Tuesday, June 21, 2016

Interconnectedness…The Foundation of Holistic Nursing and Living

The view from one of the many wonderful beaches
in Okinawa. Balance, beauty, and the clear blue sea.
I recently attended the American Holistic Nurses Association annual conference in Bonita Springs, Florida. I had been anticipating this conference since attending the 2015 conference in Branson, Missouri. Immediately upon arrival at the Ft. Myers airport, I felt at peace. I walked through the airport doors and was welcomed by the balmy Florida air, and it took me back to a place, which I called home for over three years – Okinawa, a small subtropical island in the Ryukuan island chain south of Japan.  The palm trees, bright sun, and warm breeze with afternoon showers felt like home. Don’t get me wrong. I love my home now in the mountains of West Virignia. But there is just something about the beach that feeds my soul. I enjoyed more time outside in those five days in Florida than I probably had in a month at home. Of course, not needing to maintain a house and go to a job did allow more free time. I think it felt like home because I found my calling in holistic nursing during my time on the sunny happy island of Okinawa. 

Most conferences are about workshops, classes, dinners, networking, and well….work. The AHNA conference never feels like that for me. Yes, there are workshops and classes, but these classes do not feel obligatory. There is always something on the workshop list for the day that I am excited to attend because there is just so much to learn and share about holistic nursing. One day it was learning about bringing holistic services to your facility. Another it was self-hypnosis. But my favorite was a workshop with a nurse who shared her journey in making self-care a priority. During the class, we discussed the barriers nurses struggle with to care for themselves as the multifaceted people we are.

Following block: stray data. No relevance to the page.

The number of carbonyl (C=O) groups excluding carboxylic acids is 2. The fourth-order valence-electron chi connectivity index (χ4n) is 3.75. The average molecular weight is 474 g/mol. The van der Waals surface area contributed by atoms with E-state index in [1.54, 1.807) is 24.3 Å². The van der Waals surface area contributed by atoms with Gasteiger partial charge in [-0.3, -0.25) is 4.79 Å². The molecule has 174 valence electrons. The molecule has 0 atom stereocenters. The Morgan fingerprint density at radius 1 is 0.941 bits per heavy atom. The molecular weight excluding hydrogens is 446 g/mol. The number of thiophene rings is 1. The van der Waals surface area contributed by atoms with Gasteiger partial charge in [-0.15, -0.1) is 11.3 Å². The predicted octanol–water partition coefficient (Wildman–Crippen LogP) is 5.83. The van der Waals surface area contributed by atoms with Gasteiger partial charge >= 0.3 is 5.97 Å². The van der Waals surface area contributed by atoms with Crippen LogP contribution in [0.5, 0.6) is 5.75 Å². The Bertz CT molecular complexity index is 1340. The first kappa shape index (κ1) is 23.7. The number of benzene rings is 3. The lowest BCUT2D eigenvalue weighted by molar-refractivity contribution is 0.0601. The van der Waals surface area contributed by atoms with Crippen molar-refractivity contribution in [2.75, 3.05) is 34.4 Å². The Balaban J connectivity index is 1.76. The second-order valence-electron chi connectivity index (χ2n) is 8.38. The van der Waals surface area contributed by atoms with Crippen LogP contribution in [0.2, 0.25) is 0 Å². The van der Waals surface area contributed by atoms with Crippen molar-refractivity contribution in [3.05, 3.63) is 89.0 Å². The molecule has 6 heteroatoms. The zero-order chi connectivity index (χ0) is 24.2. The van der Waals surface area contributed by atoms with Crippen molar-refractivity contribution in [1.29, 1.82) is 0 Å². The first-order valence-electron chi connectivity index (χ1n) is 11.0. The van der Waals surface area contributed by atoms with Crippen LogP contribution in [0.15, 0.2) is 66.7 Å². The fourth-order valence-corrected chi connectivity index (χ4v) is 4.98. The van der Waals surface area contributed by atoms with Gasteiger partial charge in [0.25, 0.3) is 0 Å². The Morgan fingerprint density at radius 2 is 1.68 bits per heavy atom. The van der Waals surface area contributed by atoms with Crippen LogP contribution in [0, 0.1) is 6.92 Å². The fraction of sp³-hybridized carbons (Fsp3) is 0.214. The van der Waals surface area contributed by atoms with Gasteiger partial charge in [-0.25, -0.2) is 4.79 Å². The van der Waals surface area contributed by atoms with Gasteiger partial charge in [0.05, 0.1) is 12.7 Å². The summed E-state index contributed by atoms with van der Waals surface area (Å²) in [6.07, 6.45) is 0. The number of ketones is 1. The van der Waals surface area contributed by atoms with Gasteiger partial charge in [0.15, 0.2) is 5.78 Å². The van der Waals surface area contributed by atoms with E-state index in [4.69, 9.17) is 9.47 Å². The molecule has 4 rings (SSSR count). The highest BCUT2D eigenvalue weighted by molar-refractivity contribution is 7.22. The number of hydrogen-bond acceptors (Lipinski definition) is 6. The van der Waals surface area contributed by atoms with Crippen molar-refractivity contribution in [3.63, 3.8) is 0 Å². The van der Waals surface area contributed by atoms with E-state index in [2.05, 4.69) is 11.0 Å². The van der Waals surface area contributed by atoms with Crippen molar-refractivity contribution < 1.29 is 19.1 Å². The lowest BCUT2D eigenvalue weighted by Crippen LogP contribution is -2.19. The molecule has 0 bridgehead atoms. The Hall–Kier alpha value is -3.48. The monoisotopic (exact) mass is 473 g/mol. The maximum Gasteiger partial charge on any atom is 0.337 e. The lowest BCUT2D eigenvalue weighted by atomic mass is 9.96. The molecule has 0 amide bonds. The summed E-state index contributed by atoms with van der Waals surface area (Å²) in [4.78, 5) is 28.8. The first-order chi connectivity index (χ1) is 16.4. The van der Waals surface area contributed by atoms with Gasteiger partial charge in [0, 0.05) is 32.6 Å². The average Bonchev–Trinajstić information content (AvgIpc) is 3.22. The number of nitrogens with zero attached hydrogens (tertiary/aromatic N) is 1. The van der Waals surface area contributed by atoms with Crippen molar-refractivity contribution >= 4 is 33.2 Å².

The underlying story is that holistic nursing isn’t just a niche or focus area for nurses. Sure, I am an ICU nurse. Others who attended the session worked in Labor and Delivery or Case Management. But we are holistic nurses in all of those roles and beyond. Holism is a way of living. I met men and women who are helping their communities, growing their families, and influencing the future of nursing. But what resounded with all of us is that we embrace and celebrate the connection we have to each other, the planet, our families, and our communities. It is so much bigger than you, them, or me. Holism is about all of us, together.